Trustees slow to adopt managed accounts

SMSF managed accounts

SMSF trustees have been slow to adopt managed accounts despite solid growth in their usage outside superannuation and among financial advisers.

SMSF investors have been slow to incorporate the use of managed accounts within their investment portfolios as their general uptake has continued to climb and now captures more than 10 per cent of all new inflows, according to research conducted for an investment manager.

The research, conducted by Investment Trends on behalf of managed account and exchange-traded fund (ETF) provider State Street Global Advisors, found financial advisers had increased their use of managed accounts and 12 per cent of new client inflows related to financial advice are invested via managed accounts, compared to 4 per cent only seven years ago.

The report also showed financial advisers considered managed accounts to be appropriate for a range of clients, with more than 60 per cent considering them useful for clients with investments between $250,000 and $1 million and 45 per cent considering them useful for high net worth clients with investment balances above $1 million.

State Street Global Advisors head of SPDR ETF Asia-Pacific distribution Meaghan Victor said the growth of managed account use by professional advisers demonstrated they were not just for the wealthy.

“The report shows a third of managed account users surveyed believe these structures are suitable for lower-balance clients, that is, under $100,000, and 30 per cent say they are appropriate for millennials,” Victor said.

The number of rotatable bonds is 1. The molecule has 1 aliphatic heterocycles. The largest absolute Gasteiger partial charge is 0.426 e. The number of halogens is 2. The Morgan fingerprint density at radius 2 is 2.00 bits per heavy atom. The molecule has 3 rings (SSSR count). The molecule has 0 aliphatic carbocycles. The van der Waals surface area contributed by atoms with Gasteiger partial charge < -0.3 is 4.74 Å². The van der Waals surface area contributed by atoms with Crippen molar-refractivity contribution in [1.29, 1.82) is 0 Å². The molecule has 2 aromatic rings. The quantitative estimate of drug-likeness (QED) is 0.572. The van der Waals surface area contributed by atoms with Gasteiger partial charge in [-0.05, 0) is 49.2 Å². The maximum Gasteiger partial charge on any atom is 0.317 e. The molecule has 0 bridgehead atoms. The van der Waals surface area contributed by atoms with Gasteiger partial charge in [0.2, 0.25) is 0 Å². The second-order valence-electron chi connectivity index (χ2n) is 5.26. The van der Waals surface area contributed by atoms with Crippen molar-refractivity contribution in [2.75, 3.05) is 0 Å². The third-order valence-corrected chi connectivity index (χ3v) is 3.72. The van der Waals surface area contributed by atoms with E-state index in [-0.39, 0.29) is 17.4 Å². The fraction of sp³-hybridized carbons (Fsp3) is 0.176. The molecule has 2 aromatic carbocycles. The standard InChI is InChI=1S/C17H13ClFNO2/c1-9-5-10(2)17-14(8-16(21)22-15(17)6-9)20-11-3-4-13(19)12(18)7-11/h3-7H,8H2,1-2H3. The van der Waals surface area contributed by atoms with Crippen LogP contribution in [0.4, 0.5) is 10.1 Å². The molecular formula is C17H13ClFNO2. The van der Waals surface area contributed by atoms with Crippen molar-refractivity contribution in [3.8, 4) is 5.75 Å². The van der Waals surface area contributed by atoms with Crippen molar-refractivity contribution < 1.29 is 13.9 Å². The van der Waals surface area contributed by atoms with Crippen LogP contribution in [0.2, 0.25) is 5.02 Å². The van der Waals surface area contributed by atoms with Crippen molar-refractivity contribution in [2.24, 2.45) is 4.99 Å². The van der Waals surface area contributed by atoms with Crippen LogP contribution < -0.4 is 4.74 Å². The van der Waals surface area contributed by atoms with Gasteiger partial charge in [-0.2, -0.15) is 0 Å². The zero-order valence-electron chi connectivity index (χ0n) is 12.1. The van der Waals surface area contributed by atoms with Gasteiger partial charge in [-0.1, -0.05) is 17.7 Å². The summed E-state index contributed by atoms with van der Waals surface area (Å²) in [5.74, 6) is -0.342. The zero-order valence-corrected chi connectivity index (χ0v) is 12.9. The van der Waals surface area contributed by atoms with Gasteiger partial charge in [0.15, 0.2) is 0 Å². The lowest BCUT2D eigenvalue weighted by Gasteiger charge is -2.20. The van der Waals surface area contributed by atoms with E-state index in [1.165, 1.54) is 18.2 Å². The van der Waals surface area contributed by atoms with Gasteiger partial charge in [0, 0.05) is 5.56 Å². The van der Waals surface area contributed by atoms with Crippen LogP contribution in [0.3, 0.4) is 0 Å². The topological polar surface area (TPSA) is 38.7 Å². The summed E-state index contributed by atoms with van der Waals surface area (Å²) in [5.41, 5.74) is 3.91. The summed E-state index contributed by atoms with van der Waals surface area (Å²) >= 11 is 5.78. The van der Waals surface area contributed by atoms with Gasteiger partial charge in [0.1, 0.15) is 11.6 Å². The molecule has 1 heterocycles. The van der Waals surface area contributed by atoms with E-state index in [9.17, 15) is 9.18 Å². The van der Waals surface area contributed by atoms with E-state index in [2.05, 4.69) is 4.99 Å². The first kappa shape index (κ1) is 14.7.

Investment Trends chief executive Michael Blomfield said despite this SMSF investors were less likely to use managed accounts even though they were suitable for clients in accumulation phase and with lower balances with an SMSF.

“We are seeing the use of managed accounts in SMSFs, but the uptake is much slower because of the age profile that is present in this sector,” Blomfield said.

“The numerical majority of funds are set in terms of their investments, but more recently established SMSFs, and those with a lower age profile, are using managed accounts as a start-up investment vehicle.”

Victor said the use of managed accounts was also likely to be higher among those who receive professional financial advice and younger investors, and may also be taking place through other vehicles using a managed account structure.

“Thinking about the breakdown of SMSFs that receive advice and those that do not, I expect the growth will come through that segment who are advised. The use of managed accounts is not just for the wealthy and can be used for people starting an SMSF in accumulation and looking to grow their balances, as well as receiving advice,” she noted.

A managed account is a model portfolio in which a collection of assets is owned by the investor but managed by professional investment managers to target a particular balance of return and risk or portfolio objective.

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